Delay-hit Cumbria Police phone line system could be scrapped for new model

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12 October 2017 3:47PM

The computer system behind Cumbria Police's delay-hit 101 line could be scrapped following complaints about waiting times.

Force chiefs say a technical replacement or revamp would be a "game changer", with the county's crime commissioner stressing the situation was "not good enough".

In August, callers to the line had to wait an average of more than eight minutes to get through.

This followed a surge in 999 calls fuelled, it is believed, by the ongoing terror threat.

The bottom line is we know it's not good enough

The average waiting time dropped to about five minutes last month.

Ongoing concerns also follow an investigation earlier this year by CN Group.

It revealed callers at that time were left waiting up to six minutes for someone to answer the phone.

Now senior police believe there could be a case to be made for a new system.

The 101 line is the force's secondary non-emergency number.

But it is regularly used by police for information on some of the most serious crimes and to appeal for sightings of missing people.

The issue came under discussion at a public accountability conference held by crime commissioner Peter McCall, attended by top brass in the force.

Chief Superintendent Andy Towler gave a presentation about the number.

 Chief Superintendent Andy Towler

Chief Superintendent Andy Towler

He said: "Concern has been shown at the length of time we've been taking to answer non-emergency 101 calls."

Chief Supt Towler said this could be a "frustrating experience" for the public.

But he said the job of officers was not just to answer calls, with police deciding on the response needed and sometimes dealing with it themselves.

"They are practical, they are knowledgeable and they provide an enhanced level of support," said Chief Supt Towler.

"But the current issue has affected us.

"If you can't answer the phone to the satisfaction of the public it will effect in time that level of confidence.

"If calls are abandoned we miss intelligence. It undermines our aspiration to be excellent."

Problems adding to the issue included unexpectedly fewer staff at peak periods.

An improved 999 service also hit 101.

Chief Supt Towler said if people phoning 999 wanted officers to stay on the phone "we will stay with them until a police officer turns up on their doorstep".

"They are not going to move from there to answer 101s," he added.

On the actual technology of the system, he said: "It's good enough.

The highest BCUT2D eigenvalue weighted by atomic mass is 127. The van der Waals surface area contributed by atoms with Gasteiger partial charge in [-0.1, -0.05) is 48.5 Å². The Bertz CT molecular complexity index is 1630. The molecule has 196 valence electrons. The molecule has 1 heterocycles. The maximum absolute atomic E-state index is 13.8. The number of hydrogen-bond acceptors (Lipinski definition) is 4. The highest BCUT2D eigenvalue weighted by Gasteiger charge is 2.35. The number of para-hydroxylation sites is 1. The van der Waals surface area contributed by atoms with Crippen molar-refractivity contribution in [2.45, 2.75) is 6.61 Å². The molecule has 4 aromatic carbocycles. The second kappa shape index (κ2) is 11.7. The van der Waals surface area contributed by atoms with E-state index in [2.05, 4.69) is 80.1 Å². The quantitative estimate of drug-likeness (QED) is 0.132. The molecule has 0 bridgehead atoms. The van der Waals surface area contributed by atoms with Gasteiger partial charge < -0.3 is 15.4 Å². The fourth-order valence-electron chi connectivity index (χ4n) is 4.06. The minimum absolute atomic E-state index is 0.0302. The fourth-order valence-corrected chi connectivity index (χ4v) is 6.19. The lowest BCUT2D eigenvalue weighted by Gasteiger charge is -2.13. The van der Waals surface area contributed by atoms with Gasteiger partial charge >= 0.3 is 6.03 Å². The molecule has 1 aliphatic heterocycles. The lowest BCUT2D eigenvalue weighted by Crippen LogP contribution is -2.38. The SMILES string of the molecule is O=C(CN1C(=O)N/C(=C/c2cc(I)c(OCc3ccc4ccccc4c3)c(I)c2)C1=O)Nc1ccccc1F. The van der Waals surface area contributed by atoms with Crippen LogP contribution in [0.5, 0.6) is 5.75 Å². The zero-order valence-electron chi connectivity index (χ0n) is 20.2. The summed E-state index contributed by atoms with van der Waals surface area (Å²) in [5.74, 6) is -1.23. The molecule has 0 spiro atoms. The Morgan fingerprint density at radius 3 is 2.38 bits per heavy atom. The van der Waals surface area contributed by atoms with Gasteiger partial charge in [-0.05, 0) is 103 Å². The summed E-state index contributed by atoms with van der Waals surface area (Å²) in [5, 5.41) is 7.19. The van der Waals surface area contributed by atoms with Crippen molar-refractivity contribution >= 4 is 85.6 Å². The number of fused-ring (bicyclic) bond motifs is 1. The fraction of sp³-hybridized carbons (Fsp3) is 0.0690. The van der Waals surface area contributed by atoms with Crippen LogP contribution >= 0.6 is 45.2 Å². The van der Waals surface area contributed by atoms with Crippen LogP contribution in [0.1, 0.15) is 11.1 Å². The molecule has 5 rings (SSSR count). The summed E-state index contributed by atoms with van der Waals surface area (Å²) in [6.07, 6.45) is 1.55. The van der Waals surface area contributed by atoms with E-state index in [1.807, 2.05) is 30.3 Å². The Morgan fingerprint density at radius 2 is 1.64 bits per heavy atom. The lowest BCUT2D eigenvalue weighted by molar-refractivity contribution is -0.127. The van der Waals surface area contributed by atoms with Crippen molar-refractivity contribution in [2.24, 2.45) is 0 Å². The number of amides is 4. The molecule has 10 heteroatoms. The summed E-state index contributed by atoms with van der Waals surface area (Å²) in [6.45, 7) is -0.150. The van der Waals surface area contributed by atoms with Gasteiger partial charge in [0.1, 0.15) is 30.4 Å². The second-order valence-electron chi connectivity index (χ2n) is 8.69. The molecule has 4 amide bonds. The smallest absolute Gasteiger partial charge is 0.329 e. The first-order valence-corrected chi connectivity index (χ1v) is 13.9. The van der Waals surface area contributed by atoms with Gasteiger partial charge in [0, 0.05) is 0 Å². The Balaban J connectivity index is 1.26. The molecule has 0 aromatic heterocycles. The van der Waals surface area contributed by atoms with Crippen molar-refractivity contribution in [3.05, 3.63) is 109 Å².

"There is probably a case to discuss replacing or upgrading that system to be fit for the 21st century."

Problems include not being able to put a message on to tell people the force is aware of a specific major incident.

Situations like a bad crash on a key route often lead to dozens of identical calls.

He said there was the potential to upgrade or replace the system.

"There is a business case to move forward," said Chief Supt Towler.

"That would be a game changer for us."

 Crime Commissioner for Cumbria Peter McCall

Crime Commissioner for Cumbria Peter McCall

Mr McCall said he was aware of the hard work going on among officers but expressed his concerns.

"I absolutely accept that in the summer there was a dramatic spike," he added.

"That summer isn't the first time we've had complaints about 101.

"The bottom line is we know it's not good enough.

"Our aspiration has to be to continue to improve.

"In terms of public expectation, a target of three minutes would be fantastic but under five, say, is a reasonable expectation in busy times.

"We need to continue to be doing everything we can to get there.

"We do need to continue to pursue the option of better technology.

"How quickly we can do that and find that cash is another issue."

The meeting was held at the force's Carleton Hall headquarters, near Penrith.


101 - How does it work?

A call comes in. People are given the option to speak to a person or connect to a know extension number.

If they go through to an officer handling the call, the officer uses a set decision model to decide the response needed.

They will either deploy an officer immediately, send them as a priority - or schedule an appointment.

If it is appropriate they will deal with the call themselves.

Dispatchers use technology to identify and deploy the most appropriate and timely resource.

They also relay background information to the attending officers and look after officer safety.

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